- a car for ~10k (taxes and the car only) a year with nowhere to travel within the country
- education with the quality many expat would question and prefer to send their kids to International Schools paying ++20k a year per kid.

I believe many if not most of the expats live in Singapore because it offers a good balance of income and safety. These, if combined with a thrill of living in a cosmopolitan, multi-cultural environment may be a base of pretty enjoyable living, but if you are reluctant right from the start it may not work that well for you. Singapore don't have any really serious, critical disadvantages for anyone with sufficient money, but small things, annoyances and lack of what you had back in Poland, may just eat you up over time.

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Re: Moving to Singapore

Postby Paul the Pole » Mon, 06 Apr 2015 6:41 pm

Ok, my 2 cents

Women want to be near their parents when they are pregnant and give birth and later ...


Yes, I didn't think this way. Thank you.

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Re: Moving to Singapore

Postby Paul the Pole » Mon, 06 Apr 2015 6:49 pm

x9200 thank you for your response. i have a better picture now. i am a bit worried about racism at work ... does it happen a lot?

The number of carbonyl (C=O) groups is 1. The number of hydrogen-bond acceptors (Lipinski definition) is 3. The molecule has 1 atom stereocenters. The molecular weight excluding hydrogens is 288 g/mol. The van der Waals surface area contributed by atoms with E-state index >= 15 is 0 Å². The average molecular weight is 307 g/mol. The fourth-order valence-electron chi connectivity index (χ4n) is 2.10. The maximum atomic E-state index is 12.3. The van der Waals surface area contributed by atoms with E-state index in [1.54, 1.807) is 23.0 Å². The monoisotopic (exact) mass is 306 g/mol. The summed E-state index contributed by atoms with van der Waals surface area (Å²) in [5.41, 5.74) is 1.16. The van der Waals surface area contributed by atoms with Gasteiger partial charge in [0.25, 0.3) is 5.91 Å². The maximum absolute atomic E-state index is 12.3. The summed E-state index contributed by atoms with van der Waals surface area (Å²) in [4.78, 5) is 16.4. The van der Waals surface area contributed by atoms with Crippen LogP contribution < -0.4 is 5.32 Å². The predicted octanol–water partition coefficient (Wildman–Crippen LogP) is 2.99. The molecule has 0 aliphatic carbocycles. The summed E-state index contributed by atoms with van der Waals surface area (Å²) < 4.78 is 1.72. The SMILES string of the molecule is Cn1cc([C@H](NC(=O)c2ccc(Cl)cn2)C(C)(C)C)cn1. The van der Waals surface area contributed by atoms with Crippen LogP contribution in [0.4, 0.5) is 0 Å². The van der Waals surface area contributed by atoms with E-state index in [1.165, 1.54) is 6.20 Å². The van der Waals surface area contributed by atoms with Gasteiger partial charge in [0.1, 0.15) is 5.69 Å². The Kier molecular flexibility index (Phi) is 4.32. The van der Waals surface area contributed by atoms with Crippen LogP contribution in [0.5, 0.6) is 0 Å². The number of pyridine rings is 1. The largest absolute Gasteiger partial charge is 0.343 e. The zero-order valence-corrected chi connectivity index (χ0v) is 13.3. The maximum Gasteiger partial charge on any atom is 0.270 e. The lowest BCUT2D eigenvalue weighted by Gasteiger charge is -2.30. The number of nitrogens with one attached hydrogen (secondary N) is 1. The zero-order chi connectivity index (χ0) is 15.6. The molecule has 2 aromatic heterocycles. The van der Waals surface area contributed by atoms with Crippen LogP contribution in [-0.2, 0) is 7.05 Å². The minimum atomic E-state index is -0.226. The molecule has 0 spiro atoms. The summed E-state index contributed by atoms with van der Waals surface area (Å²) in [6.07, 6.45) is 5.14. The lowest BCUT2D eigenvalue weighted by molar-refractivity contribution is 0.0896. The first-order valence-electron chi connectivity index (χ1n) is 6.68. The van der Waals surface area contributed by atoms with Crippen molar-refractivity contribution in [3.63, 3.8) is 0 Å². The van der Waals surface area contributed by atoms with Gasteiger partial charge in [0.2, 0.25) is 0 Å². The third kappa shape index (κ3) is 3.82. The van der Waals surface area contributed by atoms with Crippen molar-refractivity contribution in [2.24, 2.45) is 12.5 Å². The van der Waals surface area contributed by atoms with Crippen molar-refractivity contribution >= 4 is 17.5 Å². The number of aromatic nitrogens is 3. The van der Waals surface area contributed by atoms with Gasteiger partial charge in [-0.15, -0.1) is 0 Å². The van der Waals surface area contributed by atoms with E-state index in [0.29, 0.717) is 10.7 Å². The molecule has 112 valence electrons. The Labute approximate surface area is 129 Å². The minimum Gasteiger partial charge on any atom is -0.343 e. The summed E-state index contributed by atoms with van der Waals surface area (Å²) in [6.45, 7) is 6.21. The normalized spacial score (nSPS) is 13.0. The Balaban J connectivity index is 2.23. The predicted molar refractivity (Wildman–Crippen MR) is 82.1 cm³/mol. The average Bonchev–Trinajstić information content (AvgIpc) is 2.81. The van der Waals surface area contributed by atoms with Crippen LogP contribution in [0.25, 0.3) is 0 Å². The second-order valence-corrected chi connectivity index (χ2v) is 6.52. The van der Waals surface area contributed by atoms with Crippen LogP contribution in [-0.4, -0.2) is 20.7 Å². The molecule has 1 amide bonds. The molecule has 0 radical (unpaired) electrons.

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Re: Moving to Singapore

Postby x9200 » Mon, 06 Apr 2015 7:24 pm

Paul the Pole wrote:x9200 thank you for your response. i have a better picture now. i am a bit worried about racism at work ... does it happen a lot?

If you mean like openly aggressive racist behavior then the answer is no, it does not happen at all (or is negligible). As a Caucasian you may experience some animosity but very, very unlikely at work and outside work, also unlikely. There is pretty strong anti-foreigner sentiment around but the Caucasians are generally not a target and I believe it is less racial but more nation based (i.e. animosity towards PRCs, Indians, Filipinos).

What may happen at work, are some racial based preferences. For example, while progressing with your career you may get the impression that some decisions are not exactly based on your professional merits. Of course nobody is going to admit to anything like this openly so this is more like collective perception than anything of more solid evidence.

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Re: Moving to Singapore

Postby Paul the Pole » Mon, 06 Apr 2015 9:38 pm

Reading local newspapers, I had the impression that immigration is a big problem, but it is nice to hear that Caucasians are not targeted. Thank you once again.

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Re: Moving to Singapore

Postby JR8 » Tue, 07 Apr 2015 1:01 am

Paul the Pole wrote:x9200 thank you for your response. i have a better picture now. i am a bit worried about racism at work ... does it happen a lot?


Not in my experience, and especially not if you're Western/'Anglo-Saxon'/'white-euro'. IME the typical latter come here with specialist skills, use those skills over some few years, reap the rewards, and then return home. The locals might envy your $ and bird-pulling abilities, but that's about it.